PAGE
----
There was strong upward pressure on the dollar toward the end of the week, after the INDEC national statistics bureau confirmed on Thursday that Argentina’s stubborn inflation rate is refusing to slow. The bureau reported a 3.8-percent surge in the consumer price index for February.
But, on the same day, the government was lining up heavy ammunition against that pressure. From Washington, Economy Minister Nicolás Dujovne announced that he had cleared the use of US$9.6 billion worth of International Monetary Fund (IMF) stand-by loans to defend the currency.
The government will be free to use those funds in the last three quarters of the electoral year, at the rate of US$60 million a day to retain control of the peso.
Back in Argentina, Central Bank Governor Guido Sandleris reacted to INDEC’s report, saying that inflation was “too high” and announcing some major new initiatives, including extending the money supply freeze from midyear to all 2019 and slowing down currency depreciation from a monthly two percent to 1.75 percent, thus lowering the ceiling on intervention.
The two-pronged counteroffensive from Dujovne and Sandleris had immediate results on yesterday’s exchange markets where the dollar dropped 80 cents to close the week at 41 pesos. For once the greenback was running behind inflation since it has risen 6.1 percent so far this year as against a 6.8 percent price rise according to the INDEC figure.
In a very near future it is expected that export earnings from what is predicted to be a bumper harvest will be reinforcing the US$9.6 billion announced by Dujovne following a meeting with IMF Managing Director Christine Lagarde. This sum is almost half of the US$22.57 billion falling due this year out of the total package of US$56.1 billion negotiated last June.
The shock inflation figure exceeding forecasts – outpacing January in the shortest month of the year – was driven by above-average increases in fuels, utilities, food (especially meat) and beverages. Household expenses (including electricity, gas and water bills) were the worst culprit at 6.4 percent while food and beverages weighed in at 6.7 percent.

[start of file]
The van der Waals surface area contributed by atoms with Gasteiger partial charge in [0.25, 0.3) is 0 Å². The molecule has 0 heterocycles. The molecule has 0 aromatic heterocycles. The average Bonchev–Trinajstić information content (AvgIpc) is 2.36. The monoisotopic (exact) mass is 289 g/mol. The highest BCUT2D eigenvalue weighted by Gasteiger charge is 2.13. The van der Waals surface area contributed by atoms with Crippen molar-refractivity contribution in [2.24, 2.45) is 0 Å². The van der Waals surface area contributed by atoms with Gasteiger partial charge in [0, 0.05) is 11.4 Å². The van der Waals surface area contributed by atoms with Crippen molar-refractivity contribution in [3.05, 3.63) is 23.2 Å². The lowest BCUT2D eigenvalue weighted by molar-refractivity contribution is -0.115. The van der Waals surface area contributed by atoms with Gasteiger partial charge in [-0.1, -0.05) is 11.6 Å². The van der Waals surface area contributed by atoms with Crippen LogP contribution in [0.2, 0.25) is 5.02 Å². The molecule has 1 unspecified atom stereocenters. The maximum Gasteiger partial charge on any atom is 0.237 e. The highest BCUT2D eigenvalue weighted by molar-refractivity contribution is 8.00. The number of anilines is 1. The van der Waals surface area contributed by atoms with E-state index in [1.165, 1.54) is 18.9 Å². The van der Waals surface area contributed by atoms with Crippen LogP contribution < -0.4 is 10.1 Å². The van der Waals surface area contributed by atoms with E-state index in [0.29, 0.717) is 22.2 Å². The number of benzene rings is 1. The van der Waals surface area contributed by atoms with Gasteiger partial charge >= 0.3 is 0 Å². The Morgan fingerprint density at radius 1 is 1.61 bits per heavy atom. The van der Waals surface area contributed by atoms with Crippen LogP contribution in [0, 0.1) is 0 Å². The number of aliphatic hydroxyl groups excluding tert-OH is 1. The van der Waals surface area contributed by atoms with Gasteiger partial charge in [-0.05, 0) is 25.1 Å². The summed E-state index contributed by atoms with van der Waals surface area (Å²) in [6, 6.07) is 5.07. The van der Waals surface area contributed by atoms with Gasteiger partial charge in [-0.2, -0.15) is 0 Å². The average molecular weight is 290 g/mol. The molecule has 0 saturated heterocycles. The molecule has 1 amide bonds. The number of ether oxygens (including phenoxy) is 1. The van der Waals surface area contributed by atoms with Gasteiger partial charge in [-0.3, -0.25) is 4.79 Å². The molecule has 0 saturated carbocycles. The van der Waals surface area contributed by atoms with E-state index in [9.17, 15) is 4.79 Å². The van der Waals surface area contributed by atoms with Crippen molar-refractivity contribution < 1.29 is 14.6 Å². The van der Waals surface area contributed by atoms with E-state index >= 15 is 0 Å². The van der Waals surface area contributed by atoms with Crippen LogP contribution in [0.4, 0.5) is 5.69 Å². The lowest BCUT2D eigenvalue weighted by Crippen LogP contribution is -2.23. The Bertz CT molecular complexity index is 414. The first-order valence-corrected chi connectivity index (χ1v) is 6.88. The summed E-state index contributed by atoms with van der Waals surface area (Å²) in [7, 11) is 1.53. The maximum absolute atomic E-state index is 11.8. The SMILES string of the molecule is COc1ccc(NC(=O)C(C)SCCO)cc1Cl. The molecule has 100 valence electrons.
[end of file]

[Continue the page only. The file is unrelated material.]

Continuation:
Inflation in the first quarter of 2019 thus promises to be worse than in the last quarter of 2018 with annual inflation now peaking at 51.3 percent (the highest figure in the Mauricio Macri presidency) as the elections draw closer.
Private forecasts have already raised their inflation forecasts to 31-32 percent as against an average of 28.7 percent at the start of the year, which does little to help President Macri’s re-election hopes.
At least inflation remains unlikely to top the 47.6 percent of 2018, the highest in nearly three decades, with a massive loss of purchasing-power as wages and pensions failed to keep up with price increases.
The dollar seems back under control but the week also closed with more inflation in the pipeline – bus and train fares went up yesterday with the minimum bus fare increasing from 16.50 to 18 pesos for a total 38 percent so far this year while the cost of subway tokens is set to rise from 19 to 21 pesos next month.